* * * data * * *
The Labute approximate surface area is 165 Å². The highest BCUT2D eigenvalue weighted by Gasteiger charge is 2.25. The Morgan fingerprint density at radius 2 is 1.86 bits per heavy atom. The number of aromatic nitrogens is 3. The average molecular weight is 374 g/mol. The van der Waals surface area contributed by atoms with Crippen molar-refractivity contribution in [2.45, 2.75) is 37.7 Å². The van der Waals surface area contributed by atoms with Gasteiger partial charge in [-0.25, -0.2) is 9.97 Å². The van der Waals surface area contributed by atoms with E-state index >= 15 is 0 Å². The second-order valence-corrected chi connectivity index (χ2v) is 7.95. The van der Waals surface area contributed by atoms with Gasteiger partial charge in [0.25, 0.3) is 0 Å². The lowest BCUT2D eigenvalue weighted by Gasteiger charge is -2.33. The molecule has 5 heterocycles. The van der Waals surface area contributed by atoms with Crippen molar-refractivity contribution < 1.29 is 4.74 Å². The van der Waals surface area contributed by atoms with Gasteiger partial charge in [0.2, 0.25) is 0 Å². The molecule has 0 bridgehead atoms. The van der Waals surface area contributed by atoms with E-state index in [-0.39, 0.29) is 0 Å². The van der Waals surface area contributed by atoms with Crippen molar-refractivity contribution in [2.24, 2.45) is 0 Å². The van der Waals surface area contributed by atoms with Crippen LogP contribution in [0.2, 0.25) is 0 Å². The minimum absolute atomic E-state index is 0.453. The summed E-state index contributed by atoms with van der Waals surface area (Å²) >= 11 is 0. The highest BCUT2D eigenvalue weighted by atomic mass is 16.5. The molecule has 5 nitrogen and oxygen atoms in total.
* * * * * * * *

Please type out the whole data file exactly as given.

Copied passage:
The Labute approximate surface area is 165 Å². The highest BCUT2D eigenvalue weighted by Gasteiger charge is 2.25. The Morgan fingerprint density at radius 2 is 1.86 bits per heavy atom. The number of aromatic nitrogens is 3. The average molecular weight is 374 g/mol. The van der Waals surface area contributed by atoms with Crippen molar-refractivity contribution in [2.45, 2.75) is 37.7 Å². The van der Waals surface area contributed by atoms with Gasteiger partial charge in [-0.25, -0.2) is 9.97 Å². The van der Waals surface area contributed by atoms with E-state index >= 15 is 0 Å². The second-order valence-corrected chi connectivity index (χ2v) is 7.95. The van der Waals surface area contributed by atoms with Gasteiger partial charge in [0.25, 0.3) is 0 Å². The lowest BCUT2D eigenvalue weighted by Gasteiger charge is -2.33. The molecule has 5 heterocycles. The van der Waals surface area contributed by atoms with Crippen molar-refractivity contribution < 1.29 is 4.74 Å². The van der Waals surface area contributed by atoms with Gasteiger partial charge in [0.2, 0.25) is 0 Å². The molecule has 0 bridgehead atoms. The van der Waals surface area contributed by atoms with E-state index in [-0.39, 0.29) is 0 Å². The van der Waals surface area contributed by atoms with Crippen molar-refractivity contribution in [2.24, 2.45) is 0 Å². The van der Waals surface area contributed by atoms with Crippen LogP contribution in [0.2, 0.25) is 0 Å². The minimum absolute atomic E-state index is 0.453. The summed E-state index contributed by atoms with van der Waals surface area (Å²) >= 11 is 0. The highest BCUT2D eigenvalue weighted by atomic mass is 16.5. The molecule has 5 nitrogen and oxygen atoms in total.